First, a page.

The feeling of compassion is not something that can be generated quickly or halfheartedly. Compassion is not a one-time thing – striving for compassion is an all-consuming, full-time undertaking.

Compassion & Suffering 

Though compassion is extolled, compassion in and of itself, is decidedly not a happy feeling – it is explicitly and unquestionably uncomfortable.

Inherent in compassion is the recognition of universal suffering. If you are genuinely able to have compassion toward all living/feeling beings without exception, then this means that you are also able to recognize the suffering of all beings all the time.

The intensity of compassion is like a trial by fire:

The extensive and vast mind possessed of compassion for all living beings, like love starting from the present mother and extending to the limits of space, must be cultivated to such a degree that it compares to that of a tearful person who sees or remembers that his or her only child has fallen into a pit of fire.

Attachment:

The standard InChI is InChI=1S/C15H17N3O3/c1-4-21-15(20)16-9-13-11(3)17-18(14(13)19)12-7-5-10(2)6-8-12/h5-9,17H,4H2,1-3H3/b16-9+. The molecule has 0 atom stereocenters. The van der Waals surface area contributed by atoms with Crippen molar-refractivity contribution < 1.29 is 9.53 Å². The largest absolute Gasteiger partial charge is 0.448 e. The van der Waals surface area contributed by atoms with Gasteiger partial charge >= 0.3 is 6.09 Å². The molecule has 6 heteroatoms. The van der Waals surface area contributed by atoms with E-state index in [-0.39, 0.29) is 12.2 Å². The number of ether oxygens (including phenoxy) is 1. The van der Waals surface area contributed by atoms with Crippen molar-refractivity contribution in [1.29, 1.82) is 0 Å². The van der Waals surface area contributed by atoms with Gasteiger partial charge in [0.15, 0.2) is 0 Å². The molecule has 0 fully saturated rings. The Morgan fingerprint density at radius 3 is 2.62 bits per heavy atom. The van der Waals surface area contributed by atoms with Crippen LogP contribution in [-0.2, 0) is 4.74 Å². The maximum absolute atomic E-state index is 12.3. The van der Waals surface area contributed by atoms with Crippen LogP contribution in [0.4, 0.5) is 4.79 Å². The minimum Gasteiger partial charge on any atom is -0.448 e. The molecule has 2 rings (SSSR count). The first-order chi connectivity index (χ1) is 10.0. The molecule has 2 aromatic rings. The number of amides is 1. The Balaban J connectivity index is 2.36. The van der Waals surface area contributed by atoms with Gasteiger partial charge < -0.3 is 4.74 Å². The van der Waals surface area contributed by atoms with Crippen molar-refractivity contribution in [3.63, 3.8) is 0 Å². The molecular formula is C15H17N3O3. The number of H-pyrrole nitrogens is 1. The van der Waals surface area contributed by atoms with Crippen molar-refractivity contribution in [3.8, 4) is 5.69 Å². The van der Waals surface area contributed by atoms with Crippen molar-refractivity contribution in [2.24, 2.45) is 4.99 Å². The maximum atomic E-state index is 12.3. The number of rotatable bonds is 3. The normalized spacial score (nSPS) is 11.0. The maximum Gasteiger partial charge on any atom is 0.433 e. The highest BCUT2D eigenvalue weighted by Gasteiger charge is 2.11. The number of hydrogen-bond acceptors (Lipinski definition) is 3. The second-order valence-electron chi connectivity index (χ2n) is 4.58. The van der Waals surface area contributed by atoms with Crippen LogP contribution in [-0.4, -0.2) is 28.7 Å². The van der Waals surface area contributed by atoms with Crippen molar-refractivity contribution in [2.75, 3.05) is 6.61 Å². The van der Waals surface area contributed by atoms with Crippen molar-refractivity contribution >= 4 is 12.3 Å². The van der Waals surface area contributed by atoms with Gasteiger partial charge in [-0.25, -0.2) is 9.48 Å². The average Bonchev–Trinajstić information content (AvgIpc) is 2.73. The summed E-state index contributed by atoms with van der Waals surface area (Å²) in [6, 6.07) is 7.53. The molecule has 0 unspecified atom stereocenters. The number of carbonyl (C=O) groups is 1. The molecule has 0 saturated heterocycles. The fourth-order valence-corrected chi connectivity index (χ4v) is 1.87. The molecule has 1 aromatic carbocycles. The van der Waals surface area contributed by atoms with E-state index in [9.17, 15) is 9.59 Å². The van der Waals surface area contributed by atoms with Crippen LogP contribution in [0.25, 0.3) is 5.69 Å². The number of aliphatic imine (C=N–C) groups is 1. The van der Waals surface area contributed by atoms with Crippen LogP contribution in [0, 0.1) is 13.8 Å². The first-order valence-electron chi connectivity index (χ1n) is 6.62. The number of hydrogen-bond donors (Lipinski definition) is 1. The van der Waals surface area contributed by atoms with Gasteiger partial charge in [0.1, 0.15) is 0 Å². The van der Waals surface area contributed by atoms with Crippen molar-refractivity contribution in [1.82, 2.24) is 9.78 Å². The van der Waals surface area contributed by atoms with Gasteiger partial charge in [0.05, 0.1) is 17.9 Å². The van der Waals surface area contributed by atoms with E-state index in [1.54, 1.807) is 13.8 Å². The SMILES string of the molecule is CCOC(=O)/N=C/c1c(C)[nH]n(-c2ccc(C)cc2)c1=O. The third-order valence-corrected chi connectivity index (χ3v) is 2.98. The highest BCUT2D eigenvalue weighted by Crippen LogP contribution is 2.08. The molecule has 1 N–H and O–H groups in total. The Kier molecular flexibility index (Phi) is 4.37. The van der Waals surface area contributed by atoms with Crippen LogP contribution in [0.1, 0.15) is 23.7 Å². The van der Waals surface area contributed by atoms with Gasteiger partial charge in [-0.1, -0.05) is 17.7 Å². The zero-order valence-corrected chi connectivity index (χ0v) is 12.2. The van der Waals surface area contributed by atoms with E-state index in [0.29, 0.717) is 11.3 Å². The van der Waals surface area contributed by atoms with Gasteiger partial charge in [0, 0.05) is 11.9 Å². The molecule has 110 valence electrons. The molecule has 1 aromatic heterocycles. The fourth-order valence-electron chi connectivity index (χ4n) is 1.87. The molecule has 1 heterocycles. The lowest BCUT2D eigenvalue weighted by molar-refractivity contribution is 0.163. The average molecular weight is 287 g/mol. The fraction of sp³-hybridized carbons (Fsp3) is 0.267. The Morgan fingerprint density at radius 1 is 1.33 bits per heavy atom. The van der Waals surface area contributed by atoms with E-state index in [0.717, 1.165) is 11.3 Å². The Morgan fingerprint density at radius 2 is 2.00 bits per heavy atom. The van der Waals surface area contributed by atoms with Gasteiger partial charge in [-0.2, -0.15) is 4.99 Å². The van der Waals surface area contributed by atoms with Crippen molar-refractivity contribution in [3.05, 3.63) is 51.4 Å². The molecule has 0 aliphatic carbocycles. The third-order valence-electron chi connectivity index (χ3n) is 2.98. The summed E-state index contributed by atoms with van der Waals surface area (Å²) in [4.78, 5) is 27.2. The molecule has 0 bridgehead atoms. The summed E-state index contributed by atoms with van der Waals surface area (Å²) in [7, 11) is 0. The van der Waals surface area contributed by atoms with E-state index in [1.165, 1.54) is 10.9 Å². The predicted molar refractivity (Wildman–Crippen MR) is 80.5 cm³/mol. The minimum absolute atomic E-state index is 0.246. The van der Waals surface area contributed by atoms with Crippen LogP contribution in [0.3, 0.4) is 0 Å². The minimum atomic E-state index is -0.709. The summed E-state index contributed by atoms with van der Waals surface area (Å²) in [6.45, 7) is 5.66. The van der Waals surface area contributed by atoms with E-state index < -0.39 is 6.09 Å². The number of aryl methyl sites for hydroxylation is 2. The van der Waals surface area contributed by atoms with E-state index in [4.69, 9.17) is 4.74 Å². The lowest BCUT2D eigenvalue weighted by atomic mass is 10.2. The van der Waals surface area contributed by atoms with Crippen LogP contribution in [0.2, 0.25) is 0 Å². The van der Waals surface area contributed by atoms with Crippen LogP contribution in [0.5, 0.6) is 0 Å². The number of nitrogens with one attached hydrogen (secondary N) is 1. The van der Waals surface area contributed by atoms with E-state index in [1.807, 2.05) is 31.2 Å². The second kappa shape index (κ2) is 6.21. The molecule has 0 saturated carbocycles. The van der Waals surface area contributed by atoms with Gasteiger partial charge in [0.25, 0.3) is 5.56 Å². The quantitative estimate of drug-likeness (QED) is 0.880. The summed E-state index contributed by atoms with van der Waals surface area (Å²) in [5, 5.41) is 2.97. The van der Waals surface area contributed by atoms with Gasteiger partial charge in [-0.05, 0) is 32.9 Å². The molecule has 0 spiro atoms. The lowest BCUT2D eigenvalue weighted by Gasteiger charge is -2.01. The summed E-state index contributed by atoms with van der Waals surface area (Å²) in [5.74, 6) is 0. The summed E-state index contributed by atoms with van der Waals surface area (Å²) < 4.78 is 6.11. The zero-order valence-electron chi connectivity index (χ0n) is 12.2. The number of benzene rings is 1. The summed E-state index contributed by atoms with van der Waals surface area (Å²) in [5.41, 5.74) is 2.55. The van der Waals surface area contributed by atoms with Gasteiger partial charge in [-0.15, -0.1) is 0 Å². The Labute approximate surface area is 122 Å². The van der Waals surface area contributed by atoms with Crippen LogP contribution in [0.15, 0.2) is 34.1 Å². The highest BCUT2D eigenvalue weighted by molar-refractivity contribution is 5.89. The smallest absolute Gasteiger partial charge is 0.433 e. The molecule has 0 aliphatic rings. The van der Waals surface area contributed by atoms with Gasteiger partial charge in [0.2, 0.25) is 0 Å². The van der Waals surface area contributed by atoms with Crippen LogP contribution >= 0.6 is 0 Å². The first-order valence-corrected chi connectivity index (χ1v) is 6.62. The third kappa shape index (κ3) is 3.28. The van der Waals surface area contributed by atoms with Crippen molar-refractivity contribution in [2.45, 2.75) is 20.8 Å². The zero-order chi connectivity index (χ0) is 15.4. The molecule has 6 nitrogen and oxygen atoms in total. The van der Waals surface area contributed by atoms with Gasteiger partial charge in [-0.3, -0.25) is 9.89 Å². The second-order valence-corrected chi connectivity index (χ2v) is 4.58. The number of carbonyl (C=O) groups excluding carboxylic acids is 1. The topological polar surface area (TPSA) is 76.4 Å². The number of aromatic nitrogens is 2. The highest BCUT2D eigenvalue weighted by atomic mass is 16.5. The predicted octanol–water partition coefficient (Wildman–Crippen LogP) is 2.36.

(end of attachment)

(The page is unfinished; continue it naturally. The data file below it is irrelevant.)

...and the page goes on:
Gorampa Sonam Senge, Buddhist teacher, 15th-century

Motivation to Act

Imagine having this intense feeling all the time, about everyone. This is universal compassion – it is something that is uncomfortable, unsettling, and incredibly difficult to comprehend. But this is why genuine compassion is so important, and why it has the potential to be so powerful.

Operating from a place of discomfort is more likely to motivate us to act. By recognizing the suffering of others and having a sincere and urgent desire to alleviate that suffering, we can learn to act compassionately in the world.

We must try to really see and understand the suffering in the world, and to lean into our own discomfort in order to work toward alleviating the suffering of all.


For a more in-depth look, see The Discomfort of Compassion, by Constance Kassor.